With President Donald Trump often focused on exchange rates, the US got a currency clause in its revamped trade deal with Canada and Mexico and is said to be seeking one from China now. From the US point of view, Japan is next. How the US-Japan talks play out on currencies could determine how much freedom the BOJ has during the next economic downturn. A currency clause could tie the BOJ’s hands, preventing it from taking action that might weaken the yen, even indirectly.
Huawei Meets a Roadblock in Germany:
Hardliners in Chancellor Angela Merkel’s government are fighting for the powers to keep Huawei Technologies Co. out of Germany’s fifth-generation mobile networks.
The cyber-security hawks are concerned that Huawei could help China steal secrets from German companies or even the state and are pushing for strict criteria on equipment suppliers before the government begins the process of issuing 5G licenses in 2 weeks’ time, according to three people familiar with talks in Berlin, Bloomberg news reported. While the cabinet has decided that an outright ban on the Chinese equipment maker would be legally impossible, officials across the administration are demanding tools that would allow them to block Huawei equipment from being used all the same, the people said.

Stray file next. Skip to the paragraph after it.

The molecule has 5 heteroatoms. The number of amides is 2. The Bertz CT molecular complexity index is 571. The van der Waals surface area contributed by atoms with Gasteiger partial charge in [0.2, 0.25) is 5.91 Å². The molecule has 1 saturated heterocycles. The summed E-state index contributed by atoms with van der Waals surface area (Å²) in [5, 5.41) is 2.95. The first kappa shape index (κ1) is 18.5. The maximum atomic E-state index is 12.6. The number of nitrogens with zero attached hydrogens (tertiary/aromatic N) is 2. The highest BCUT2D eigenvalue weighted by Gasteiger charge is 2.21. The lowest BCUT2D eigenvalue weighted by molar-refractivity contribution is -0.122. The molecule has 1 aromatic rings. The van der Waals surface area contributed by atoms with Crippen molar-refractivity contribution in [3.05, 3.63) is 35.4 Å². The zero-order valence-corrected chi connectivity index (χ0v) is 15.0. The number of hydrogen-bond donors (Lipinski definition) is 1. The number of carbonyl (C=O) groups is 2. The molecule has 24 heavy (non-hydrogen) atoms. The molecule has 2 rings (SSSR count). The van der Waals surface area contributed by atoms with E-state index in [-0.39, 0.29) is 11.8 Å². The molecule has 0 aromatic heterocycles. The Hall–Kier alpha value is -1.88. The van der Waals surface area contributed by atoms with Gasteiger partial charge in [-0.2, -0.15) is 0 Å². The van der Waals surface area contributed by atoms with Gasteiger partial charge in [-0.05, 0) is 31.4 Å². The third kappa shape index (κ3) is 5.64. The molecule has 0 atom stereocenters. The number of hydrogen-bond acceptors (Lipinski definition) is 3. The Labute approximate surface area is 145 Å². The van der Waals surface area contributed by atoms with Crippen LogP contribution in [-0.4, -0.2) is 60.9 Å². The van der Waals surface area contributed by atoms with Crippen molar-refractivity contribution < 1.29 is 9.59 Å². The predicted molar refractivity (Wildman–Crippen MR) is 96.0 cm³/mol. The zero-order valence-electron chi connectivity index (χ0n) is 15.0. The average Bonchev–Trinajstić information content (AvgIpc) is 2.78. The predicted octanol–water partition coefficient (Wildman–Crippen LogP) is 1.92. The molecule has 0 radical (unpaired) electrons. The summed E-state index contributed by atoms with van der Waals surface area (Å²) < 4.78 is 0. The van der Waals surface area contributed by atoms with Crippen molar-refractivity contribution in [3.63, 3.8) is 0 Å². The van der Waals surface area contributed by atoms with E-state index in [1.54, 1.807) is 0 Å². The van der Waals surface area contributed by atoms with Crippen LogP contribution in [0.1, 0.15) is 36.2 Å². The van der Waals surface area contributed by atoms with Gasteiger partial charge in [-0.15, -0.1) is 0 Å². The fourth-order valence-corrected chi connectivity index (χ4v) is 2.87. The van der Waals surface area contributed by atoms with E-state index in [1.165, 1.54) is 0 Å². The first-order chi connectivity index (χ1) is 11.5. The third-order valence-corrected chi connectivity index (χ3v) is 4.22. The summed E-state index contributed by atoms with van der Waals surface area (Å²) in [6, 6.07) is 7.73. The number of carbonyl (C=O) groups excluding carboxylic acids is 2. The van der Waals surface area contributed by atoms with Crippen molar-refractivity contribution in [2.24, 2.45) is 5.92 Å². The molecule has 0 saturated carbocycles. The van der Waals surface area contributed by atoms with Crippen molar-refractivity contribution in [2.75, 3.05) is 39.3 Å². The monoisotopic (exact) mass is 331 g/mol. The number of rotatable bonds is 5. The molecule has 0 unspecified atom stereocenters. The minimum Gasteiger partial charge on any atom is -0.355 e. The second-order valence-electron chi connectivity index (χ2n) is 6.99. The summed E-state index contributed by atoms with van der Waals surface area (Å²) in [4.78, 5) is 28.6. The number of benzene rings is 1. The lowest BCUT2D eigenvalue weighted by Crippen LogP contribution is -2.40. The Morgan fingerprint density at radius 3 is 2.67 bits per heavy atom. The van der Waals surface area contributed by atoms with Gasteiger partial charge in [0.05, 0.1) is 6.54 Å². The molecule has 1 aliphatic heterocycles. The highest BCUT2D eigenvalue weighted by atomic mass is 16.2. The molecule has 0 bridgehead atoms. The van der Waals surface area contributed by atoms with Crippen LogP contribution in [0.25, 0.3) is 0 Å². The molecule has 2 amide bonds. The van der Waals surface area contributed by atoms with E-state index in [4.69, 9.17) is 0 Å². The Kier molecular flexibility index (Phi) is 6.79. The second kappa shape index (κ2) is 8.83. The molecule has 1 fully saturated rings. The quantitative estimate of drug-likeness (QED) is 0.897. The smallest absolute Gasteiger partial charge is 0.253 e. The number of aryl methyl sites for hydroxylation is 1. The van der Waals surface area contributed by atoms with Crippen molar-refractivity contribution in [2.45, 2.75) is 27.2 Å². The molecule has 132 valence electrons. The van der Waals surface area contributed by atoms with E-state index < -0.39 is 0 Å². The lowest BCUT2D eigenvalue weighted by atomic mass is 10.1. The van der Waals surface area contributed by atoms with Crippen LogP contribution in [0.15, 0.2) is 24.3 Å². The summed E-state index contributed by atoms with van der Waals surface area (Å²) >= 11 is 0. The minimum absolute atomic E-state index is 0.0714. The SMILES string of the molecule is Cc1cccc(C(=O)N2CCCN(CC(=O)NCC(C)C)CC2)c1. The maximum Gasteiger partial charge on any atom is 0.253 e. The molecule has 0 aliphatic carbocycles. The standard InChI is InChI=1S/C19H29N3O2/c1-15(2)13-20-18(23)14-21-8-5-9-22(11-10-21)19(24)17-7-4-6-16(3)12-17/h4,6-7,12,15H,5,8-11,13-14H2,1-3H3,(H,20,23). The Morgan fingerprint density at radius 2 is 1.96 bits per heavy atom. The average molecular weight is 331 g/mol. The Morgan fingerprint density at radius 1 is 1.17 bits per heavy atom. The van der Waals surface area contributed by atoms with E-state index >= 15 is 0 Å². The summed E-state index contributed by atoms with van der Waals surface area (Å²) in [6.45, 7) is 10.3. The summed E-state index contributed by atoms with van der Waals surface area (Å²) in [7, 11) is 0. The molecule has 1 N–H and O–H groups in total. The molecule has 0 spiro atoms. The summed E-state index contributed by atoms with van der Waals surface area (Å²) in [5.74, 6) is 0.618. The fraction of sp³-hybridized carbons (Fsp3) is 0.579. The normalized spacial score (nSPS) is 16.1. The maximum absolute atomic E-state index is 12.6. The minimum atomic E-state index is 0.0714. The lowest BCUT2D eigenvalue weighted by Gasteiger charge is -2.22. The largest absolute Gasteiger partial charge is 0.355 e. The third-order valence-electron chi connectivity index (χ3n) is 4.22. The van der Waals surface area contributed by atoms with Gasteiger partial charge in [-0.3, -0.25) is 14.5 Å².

The interior ministry, the foreign ministry and German intelligence are all pushing back against the economy ministry and industry lobby groups, which have said that sidelining Huawei would delay the roll-out of 5G by years and cost the country billions. Economy Minister Peter Altmaier has said any restrictions can’t involve targeting specific companies, but will have to involve security standards for all potential service providers.
Capital Flows to EM Turn Positive:
Investors of almost every stripe appear to be turning more bullish on emerging markets after withdrawing funds last year, according to the Institute of International Finance.